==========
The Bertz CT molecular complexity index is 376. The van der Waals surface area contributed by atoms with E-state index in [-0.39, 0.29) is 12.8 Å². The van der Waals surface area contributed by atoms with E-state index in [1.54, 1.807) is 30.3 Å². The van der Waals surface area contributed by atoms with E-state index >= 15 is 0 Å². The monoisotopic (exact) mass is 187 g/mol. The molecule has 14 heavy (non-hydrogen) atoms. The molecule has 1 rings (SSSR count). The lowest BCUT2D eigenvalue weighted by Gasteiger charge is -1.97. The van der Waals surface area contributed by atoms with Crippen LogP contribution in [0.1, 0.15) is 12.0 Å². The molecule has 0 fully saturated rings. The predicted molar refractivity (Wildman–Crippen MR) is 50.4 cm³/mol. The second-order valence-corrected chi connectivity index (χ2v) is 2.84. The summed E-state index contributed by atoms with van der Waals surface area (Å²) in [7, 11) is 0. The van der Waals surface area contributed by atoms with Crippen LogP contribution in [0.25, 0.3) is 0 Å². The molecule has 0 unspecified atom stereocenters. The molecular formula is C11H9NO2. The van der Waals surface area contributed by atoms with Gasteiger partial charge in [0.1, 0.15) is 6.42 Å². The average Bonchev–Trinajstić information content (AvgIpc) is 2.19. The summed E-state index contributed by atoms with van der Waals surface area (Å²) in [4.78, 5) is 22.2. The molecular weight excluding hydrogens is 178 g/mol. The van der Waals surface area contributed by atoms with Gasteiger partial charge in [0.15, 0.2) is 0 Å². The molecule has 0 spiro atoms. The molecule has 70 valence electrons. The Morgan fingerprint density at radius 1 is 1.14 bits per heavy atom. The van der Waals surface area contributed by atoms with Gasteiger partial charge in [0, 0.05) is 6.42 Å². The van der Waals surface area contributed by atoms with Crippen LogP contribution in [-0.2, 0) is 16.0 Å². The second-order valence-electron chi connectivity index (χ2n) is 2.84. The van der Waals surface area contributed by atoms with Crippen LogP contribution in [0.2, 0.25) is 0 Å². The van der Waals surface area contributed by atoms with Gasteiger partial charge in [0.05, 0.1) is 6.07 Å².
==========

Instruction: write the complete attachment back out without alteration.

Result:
The Bertz CT molecular complexity index is 376. The van der Waals surface area contributed by atoms with E-state index in [-0.39, 0.29) is 12.8 Å². The van der Waals surface area contributed by atoms with E-state index in [1.54, 1.807) is 30.3 Å². The van der Waals surface area contributed by atoms with E-state index >= 15 is 0 Å². The monoisotopic (exact) mass is 187 g/mol. The molecule has 14 heavy (non-hydrogen) atoms. The molecule has 1 rings (SSSR count). The lowest BCUT2D eigenvalue weighted by Gasteiger charge is -1.97. The van der Waals surface area contributed by atoms with Crippen LogP contribution in [0.1, 0.15) is 12.0 Å². The molecule has 0 fully saturated rings. The predicted molar refractivity (Wildman–Crippen MR) is 50.4 cm³/mol. The second-order valence-corrected chi connectivity index (χ2v) is 2.84. The summed E-state index contributed by atoms with van der Waals surface area (Å²) in [7, 11) is 0. The van der Waals surface area contributed by atoms with Crippen LogP contribution in [0.25, 0.3) is 0 Å². The molecule has 0 unspecified atom stereocenters. The molecular formula is C11H9NO2. The van der Waals surface area contributed by atoms with Gasteiger partial charge in [0.1, 0.15) is 6.42 Å². The average Bonchev–Trinajstić information content (AvgIpc) is 2.19. The summed E-state index contributed by atoms with van der Waals surface area (Å²) in [4.78, 5) is 22.2. The molecular weight excluding hydrogens is 178 g/mol. The van der Waals surface area contributed by atoms with Gasteiger partial charge in [0.15, 0.2) is 0 Å². The molecule has 0 spiro atoms. The molecule has 70 valence electrons. The Morgan fingerprint density at radius 1 is 1.14 bits per heavy atom. The van der Waals surface area contributed by atoms with Gasteiger partial charge in [0, 0.05) is 6.42 Å². The van der Waals surface area contributed by atoms with Crippen LogP contribution in [-0.2, 0) is 16.0 Å². The second-order valence-electron chi connectivity index (χ2n) is 2.84. The van der Waals surface area contributed by atoms with Crippen LogP contribution in [0.2, 0.25) is 0 Å². The van der Waals surface area contributed by atoms with Gasteiger partial charge in [0.05, 0.1) is 6.07 Å².